Here is a look at the make-up of the average individual buyer looking to replace a lost job or wanting to get out of an uncomfortable job situation. The chances are he is a male (however, more women are going into business for themselves, so this is rapidly changing). Almost 50 percent will have less than $100,000 in which to invest in the purchase of a business. More than 70 percent will have less than $250,000 to invest. In many cases the funds, or part of them, will come from personal savings followed by financial assistance from family members. He, or she, will never have owned a business before. Despite what he thinks he wants in the way of a business, he will most likely buy a business that he never considered until it was introduced, perhaps by a business broker.

His or her primary reason for going into business is to get out of his or her present situation, be it unemployment, job disagreement, or dissatisfaction. The potential buyers now want to do their own thing, be in charge of their own destiny, and they don’t want to work for anyone. Money is important, but it’s not at the top of the list, in fact, it is probably fourth or fifth on their priority list. In order to pursue the dream of owning one’s own business, the buyer must be able to make that “leap of faith” necessary to take the plunge. Once that has been made, the buyer should review the following tips.

Importance of Information

Understand that in looking at small businesses, you will have to dig up a lot of information. Small business owners are not known for their record-keeping. You want to make sure you don’t overlook a “gem” of a business because you don’t or won’t take the time it takes to find the information you need to make an informed decision. Try to get an understanding of the real earning power of the business. Once you have found a business that interests you, learn as much as you can about that particular industry.

Negotiating the Deal

Understand, going into the deal, that your friendly banker will tell you his bank is interested in making small business loans; however, his “story” may change when it comes time to put his words into action. The seller finances the vast majority of small business transactions. If your credit is good, supply a copy of your credit report with the offer. The seller may be impressed enough to accept a lower-than-desired down payment.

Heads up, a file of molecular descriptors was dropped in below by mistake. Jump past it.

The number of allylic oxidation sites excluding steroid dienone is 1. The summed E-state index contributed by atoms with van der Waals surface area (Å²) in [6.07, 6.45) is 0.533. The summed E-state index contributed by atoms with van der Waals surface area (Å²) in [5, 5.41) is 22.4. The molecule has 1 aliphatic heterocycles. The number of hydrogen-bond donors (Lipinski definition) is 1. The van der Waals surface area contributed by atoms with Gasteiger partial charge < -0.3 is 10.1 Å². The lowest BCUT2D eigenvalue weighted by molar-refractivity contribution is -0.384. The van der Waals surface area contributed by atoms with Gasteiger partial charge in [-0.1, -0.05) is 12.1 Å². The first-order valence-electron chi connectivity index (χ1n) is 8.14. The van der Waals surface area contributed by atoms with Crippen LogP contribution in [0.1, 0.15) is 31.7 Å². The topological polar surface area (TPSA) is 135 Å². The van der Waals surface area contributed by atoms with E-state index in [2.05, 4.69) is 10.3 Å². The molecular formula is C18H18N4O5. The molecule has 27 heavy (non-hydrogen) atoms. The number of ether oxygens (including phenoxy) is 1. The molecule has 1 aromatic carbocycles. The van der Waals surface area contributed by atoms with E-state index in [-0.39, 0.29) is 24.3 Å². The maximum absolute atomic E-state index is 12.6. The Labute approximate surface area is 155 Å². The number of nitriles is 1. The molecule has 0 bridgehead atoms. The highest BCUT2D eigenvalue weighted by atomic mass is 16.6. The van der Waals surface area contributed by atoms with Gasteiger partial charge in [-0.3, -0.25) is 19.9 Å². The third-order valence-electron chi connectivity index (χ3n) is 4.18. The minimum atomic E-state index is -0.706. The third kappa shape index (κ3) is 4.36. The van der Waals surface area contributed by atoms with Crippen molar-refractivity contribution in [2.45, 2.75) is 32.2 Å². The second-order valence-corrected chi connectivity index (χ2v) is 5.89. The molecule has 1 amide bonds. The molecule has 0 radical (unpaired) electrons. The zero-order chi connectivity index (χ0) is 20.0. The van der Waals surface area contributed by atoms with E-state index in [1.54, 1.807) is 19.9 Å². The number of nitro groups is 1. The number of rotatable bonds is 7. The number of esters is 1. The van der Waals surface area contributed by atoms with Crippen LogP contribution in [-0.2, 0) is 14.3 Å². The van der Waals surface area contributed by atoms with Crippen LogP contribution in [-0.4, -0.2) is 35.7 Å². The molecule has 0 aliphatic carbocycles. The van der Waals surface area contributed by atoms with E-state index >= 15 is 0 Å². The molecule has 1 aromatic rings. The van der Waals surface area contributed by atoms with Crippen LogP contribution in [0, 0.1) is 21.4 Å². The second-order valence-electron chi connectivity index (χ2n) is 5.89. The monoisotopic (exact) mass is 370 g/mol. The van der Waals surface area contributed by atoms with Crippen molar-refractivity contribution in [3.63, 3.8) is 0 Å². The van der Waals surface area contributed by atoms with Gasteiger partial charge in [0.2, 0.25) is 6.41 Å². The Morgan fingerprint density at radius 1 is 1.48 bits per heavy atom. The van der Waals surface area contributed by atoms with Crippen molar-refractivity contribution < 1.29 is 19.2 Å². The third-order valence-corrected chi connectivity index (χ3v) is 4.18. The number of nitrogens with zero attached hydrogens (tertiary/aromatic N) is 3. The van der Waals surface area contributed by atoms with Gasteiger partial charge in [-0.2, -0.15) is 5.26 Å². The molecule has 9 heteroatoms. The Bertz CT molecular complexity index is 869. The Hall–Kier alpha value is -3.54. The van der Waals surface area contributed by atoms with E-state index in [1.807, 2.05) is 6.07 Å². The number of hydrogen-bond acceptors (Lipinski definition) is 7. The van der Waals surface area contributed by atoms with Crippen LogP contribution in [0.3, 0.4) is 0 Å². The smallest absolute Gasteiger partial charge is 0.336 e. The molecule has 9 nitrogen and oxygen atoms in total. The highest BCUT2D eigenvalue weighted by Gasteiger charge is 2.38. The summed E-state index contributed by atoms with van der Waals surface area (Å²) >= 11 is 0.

Since you can’t expect the seller to cut both the down payment and the full price, decide which is more important to you. If you are attempting to buy the business with as little cash as possible, don’t try to substantially lower the full price. On the other hand, if cash is not a problem (this is very seldom the case), you can attempt to reduce the full price significantly. Make sure you can afford the debt structure–don’t obligate yourself to making payments to the seller that will not allow you to build the business and still provide a living for you and your family.

Furthermore, don’t try to push the seller to the wall. You want to have a good relationship with him or her. The seller will be teaching you the business and acting as a consultant, at least for a while. It’s all right to negotiate on areas that are important to you, but don’t negotiate over a detail that really isn’t key. Many sales fall apart because either the buyer or the seller becomes stubborn, usually over some minor detail, and refuses to bend.

Due Diligence

The responsibility of investigating the business belongs to the buyer. Don’t depend on anyone else to do the work for you. You are the one who will be working in the business and must ultimately take responsibility for the decision to buy it. There is not much point in undertaking due diligence until and unless you and the seller have reached at least a tentative agreement on price and terms. Also, there usually isn’t reason to bring in your outside advisors, if you are using them, until you reach the due diligence stage. This is another part of the “leap of faith” necessary to achieve business ownership. Outside professionals normally won’t tell you that you should buy the business, nor should you expect them to. They aren’t going to go out on a limb and tell you that you should buy a particular business. In fact, if pressed for an answer, they will give you what they consider to be the safest one: “no.” You will want to get your own answers–an important step for anyone serious about entering the world of independent business ownership.